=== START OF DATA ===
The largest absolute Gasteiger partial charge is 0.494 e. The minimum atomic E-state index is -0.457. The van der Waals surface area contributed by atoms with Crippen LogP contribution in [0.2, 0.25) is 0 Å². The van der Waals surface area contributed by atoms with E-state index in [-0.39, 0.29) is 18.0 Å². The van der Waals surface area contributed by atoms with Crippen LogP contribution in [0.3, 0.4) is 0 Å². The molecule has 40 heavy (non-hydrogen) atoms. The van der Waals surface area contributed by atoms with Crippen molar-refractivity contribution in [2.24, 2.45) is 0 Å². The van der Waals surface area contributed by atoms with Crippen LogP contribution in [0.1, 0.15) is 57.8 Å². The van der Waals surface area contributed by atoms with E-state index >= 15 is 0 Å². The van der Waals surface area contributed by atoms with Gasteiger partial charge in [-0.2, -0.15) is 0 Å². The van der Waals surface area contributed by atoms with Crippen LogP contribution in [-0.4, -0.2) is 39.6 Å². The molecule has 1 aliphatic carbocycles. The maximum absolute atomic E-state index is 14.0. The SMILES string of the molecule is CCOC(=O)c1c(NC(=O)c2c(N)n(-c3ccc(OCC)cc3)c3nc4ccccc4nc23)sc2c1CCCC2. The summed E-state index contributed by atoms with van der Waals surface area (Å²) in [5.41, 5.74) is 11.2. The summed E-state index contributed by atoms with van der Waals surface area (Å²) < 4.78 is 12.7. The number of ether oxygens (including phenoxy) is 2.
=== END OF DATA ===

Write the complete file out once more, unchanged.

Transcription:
The largest absolute Gasteiger partial charge is 0.494 e. The minimum atomic E-state index is -0.457. The van der Waals surface area contributed by atoms with Crippen LogP contribution in [0.2, 0.25) is 0 Å². The van der Waals surface area contributed by atoms with E-state index in [-0.39, 0.29) is 18.0 Å². The van der Waals surface area contributed by atoms with Crippen LogP contribution in [0.3, 0.4) is 0 Å². The molecule has 40 heavy (non-hydrogen) atoms. The van der Waals surface area contributed by atoms with Crippen molar-refractivity contribution in [2.24, 2.45) is 0 Å². The van der Waals surface area contributed by atoms with Crippen LogP contribution in [0.1, 0.15) is 57.8 Å². The van der Waals surface area contributed by atoms with E-state index >= 15 is 0 Å². The van der Waals surface area contributed by atoms with Gasteiger partial charge in [-0.2, -0.15) is 0 Å². The van der Waals surface area contributed by atoms with Crippen LogP contribution in [-0.4, -0.2) is 39.6 Å². The molecule has 1 aliphatic carbocycles. The maximum absolute atomic E-state index is 14.0. The SMILES string of the molecule is CCOC(=O)c1c(NC(=O)c2c(N)n(-c3ccc(OCC)cc3)c3nc4ccccc4nc23)sc2c1CCCC2. The summed E-state index contributed by atoms with van der Waals surface area (Å²) in [5.41, 5.74) is 11.2. The summed E-state index contributed by atoms with van der Waals surface area (Å²) < 4.78 is 12.7. The number of ether oxygens (including phenoxy) is 2.